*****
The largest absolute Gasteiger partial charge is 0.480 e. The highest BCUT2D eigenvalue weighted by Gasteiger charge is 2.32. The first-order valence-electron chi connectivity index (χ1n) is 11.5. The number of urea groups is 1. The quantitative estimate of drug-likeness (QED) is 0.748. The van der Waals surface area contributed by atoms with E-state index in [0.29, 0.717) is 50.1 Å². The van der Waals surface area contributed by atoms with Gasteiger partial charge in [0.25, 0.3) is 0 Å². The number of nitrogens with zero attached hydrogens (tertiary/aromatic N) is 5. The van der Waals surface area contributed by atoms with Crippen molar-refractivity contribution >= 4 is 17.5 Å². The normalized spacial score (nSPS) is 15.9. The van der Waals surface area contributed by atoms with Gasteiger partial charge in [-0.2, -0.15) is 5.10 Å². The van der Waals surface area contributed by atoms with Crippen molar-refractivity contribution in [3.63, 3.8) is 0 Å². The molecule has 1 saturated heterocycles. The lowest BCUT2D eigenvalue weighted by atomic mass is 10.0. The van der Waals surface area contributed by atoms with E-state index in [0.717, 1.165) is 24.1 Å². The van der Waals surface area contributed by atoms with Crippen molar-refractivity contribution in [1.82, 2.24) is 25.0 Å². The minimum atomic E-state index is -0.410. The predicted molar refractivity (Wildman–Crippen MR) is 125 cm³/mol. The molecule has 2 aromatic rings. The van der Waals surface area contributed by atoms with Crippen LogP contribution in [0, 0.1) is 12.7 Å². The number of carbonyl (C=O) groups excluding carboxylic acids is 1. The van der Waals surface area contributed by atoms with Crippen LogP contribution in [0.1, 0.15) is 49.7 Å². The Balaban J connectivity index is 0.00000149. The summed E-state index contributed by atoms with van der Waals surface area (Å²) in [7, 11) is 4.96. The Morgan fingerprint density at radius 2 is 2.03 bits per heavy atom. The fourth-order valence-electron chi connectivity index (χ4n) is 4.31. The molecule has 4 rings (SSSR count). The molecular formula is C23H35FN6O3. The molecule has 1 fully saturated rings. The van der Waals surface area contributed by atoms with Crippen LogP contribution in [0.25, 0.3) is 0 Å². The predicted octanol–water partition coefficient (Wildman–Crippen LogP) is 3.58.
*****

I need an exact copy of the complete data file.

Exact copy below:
The largest absolute Gasteiger partial charge is 0.480 e. The highest BCUT2D eigenvalue weighted by Gasteiger charge is 2.32. The first-order valence-electron chi connectivity index (χ1n) is 11.5. The number of urea groups is 1. The quantitative estimate of drug-likeness (QED) is 0.748. The van der Waals surface area contributed by atoms with E-state index in [0.29, 0.717) is 50.1 Å². The van der Waals surface area contributed by atoms with Gasteiger partial charge in [0.25, 0.3) is 0 Å². The number of nitrogens with zero attached hydrogens (tertiary/aromatic N) is 5. The van der Waals surface area contributed by atoms with Crippen molar-refractivity contribution >= 4 is 17.5 Å². The normalized spacial score (nSPS) is 15.9. The van der Waals surface area contributed by atoms with Gasteiger partial charge in [-0.2, -0.15) is 5.10 Å². The van der Waals surface area contributed by atoms with Crippen molar-refractivity contribution in [3.63, 3.8) is 0 Å². The molecule has 1 saturated heterocycles. The lowest BCUT2D eigenvalue weighted by atomic mass is 10.0. The van der Waals surface area contributed by atoms with E-state index in [0.717, 1.165) is 24.1 Å². The van der Waals surface area contributed by atoms with Crippen molar-refractivity contribution in [1.82, 2.24) is 25.0 Å². The minimum atomic E-state index is -0.410. The predicted molar refractivity (Wildman–Crippen MR) is 125 cm³/mol. The molecule has 2 aromatic rings. The van der Waals surface area contributed by atoms with Crippen LogP contribution in [0, 0.1) is 12.7 Å². The number of carbonyl (C=O) groups excluding carboxylic acids is 1. The van der Waals surface area contributed by atoms with Crippen LogP contribution in [0.1, 0.15) is 49.7 Å². The Balaban J connectivity index is 0.00000149. The summed E-state index contributed by atoms with van der Waals surface area (Å²) in [7, 11) is 4.96. The Morgan fingerprint density at radius 2 is 2.03 bits per heavy atom. The fourth-order valence-electron chi connectivity index (χ4n) is 4.31. The molecule has 4 rings (SSSR count). The molecular formula is C23H35FN6O3. The molecule has 1 fully saturated rings. The van der Waals surface area contributed by atoms with Crippen LogP contribution in [0.25, 0.3) is 0 Å². The predicted octanol–water partition coefficient (Wildman–Crippen LogP) is 3.58.